Reno: As I listen to this discussion, if you accept what Bill Garrison has stated about the goals of the terrorist, which I do, you understand that their goals are inherently strategic, they are based on religion. Is it feasible to deal with the risk issue? No matter which party establishes a system, the opposite party will attack it because of pure political issues. Is it feasible to reach a political consensus for the solution as a unit?

Gilmore: You might want to write what you mean by this and it can be integrated in our thinking.

Foresman: A lot of time has been focused on the Patriot Act. I would ask maybe Bill Garrison to address this issue. Are the terrorists not going after our fundamental values as well?

Garrison: Yes, that is one thing I mentioned, they hate our culture and they hate our values.

Foresman: In some sense they have won the battle, after September 11 we changed some of our values, we have changed how we treat people.

Maniscalco: I am not sure I agree with that. I think we always knew there were risks. I would say that they forced our hands. We achieved a sense of political brinkmanship again with this, as far as how the money is allocated and such. This gets back to the governor’s original question of what is readiness? What is preparedness?

Shine: I don’t think we should overlook the all hazards aspect of what we are trying to do. Public health is a good example of how a sector has been saved. The fire departments, police were dealing with under-funding. I would argue that normalcy is having a resilient robust system to deal with all incidents. And if the terrorists have done anything, they have helped to improve the all hazard activities of all sectors of responders.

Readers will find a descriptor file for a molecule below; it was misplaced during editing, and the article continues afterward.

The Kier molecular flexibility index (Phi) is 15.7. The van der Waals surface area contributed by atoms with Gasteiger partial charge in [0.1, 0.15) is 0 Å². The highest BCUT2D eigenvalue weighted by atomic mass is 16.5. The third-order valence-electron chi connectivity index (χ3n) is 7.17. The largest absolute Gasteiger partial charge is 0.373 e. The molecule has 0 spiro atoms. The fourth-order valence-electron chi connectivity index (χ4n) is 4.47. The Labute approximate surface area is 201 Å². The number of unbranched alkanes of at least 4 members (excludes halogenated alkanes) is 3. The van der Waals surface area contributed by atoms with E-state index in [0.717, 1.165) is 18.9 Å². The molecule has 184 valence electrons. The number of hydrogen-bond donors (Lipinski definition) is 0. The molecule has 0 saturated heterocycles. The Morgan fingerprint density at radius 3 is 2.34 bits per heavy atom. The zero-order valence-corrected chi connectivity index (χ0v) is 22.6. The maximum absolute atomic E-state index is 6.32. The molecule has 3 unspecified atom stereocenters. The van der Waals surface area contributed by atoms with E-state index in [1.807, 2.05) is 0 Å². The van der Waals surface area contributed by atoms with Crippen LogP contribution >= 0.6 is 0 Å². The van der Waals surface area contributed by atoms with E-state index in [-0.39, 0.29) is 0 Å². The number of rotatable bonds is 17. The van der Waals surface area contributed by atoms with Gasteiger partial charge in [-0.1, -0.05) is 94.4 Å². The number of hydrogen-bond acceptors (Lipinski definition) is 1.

Gilmore: I don’t think that anyone wants a return to normalcy to go back to being reckless again.

Quinlisk: If we hadn’t had September 11, we couldn’t possibly have dealt with what we have dealt with over the last year; SARS, West Nile, Smallpox and now Monkeypox. I think in the strategic plan we need some education section so that everyone knows what risk means. When the anthrax terror took place, I got plenty of letters from terrified people who honestly, didn’t have much risk of ever being infected.